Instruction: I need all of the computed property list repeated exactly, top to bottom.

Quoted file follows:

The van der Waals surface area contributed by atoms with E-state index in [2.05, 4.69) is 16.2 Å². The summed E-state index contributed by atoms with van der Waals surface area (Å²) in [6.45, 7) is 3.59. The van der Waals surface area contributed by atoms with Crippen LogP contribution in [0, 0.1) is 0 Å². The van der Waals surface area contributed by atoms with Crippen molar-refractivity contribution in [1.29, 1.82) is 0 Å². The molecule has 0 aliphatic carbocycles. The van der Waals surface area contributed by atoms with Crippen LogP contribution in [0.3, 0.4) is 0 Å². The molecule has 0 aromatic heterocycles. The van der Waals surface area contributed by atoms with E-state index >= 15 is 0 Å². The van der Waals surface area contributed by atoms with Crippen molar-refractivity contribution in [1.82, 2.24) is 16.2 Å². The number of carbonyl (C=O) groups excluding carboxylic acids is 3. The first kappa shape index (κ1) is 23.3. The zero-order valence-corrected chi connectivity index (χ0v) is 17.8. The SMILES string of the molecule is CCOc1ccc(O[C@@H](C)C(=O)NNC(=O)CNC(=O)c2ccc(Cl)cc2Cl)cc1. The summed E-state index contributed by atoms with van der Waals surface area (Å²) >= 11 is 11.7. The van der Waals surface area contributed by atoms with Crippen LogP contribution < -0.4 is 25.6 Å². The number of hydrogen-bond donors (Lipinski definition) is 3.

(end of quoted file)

The van der Waals surface area contributed by atoms with E-state index in [2.05, 4.69) is 16.2 Å². The summed E-state index contributed by atoms with van der Waals surface area (Å²) in [6.45, 7) is 3.59. The van der Waals surface area contributed by atoms with Crippen LogP contribution in [0, 0.1) is 0 Å². The van der Waals surface area contributed by atoms with Crippen molar-refractivity contribution in [1.29, 1.82) is 0 Å². The molecule has 0 aliphatic carbocycles. The van der Waals surface area contributed by atoms with Crippen LogP contribution in [0.3, 0.4) is 0 Å². The molecule has 0 aromatic heterocycles. The van der Waals surface area contributed by atoms with E-state index >= 15 is 0 Å². The van der Waals surface area contributed by atoms with Crippen molar-refractivity contribution in [1.82, 2.24) is 16.2 Å². The number of carbonyl (C=O) groups excluding carboxylic acids is 3. The first kappa shape index (κ1) is 23.3. The zero-order valence-corrected chi connectivity index (χ0v) is 17.8. The SMILES string of the molecule is CCOc1ccc(O[C@@H](C)C(=O)NNC(=O)CNC(=O)c2ccc(Cl)cc2Cl)cc1. The summed E-state index contributed by atoms with van der Waals surface area (Å²) >= 11 is 11.7. The van der Waals surface area contributed by atoms with Crippen LogP contribution < -0.4 is 25.6 Å². The number of hydrogen-bond donors (Lipinski definition) is 3.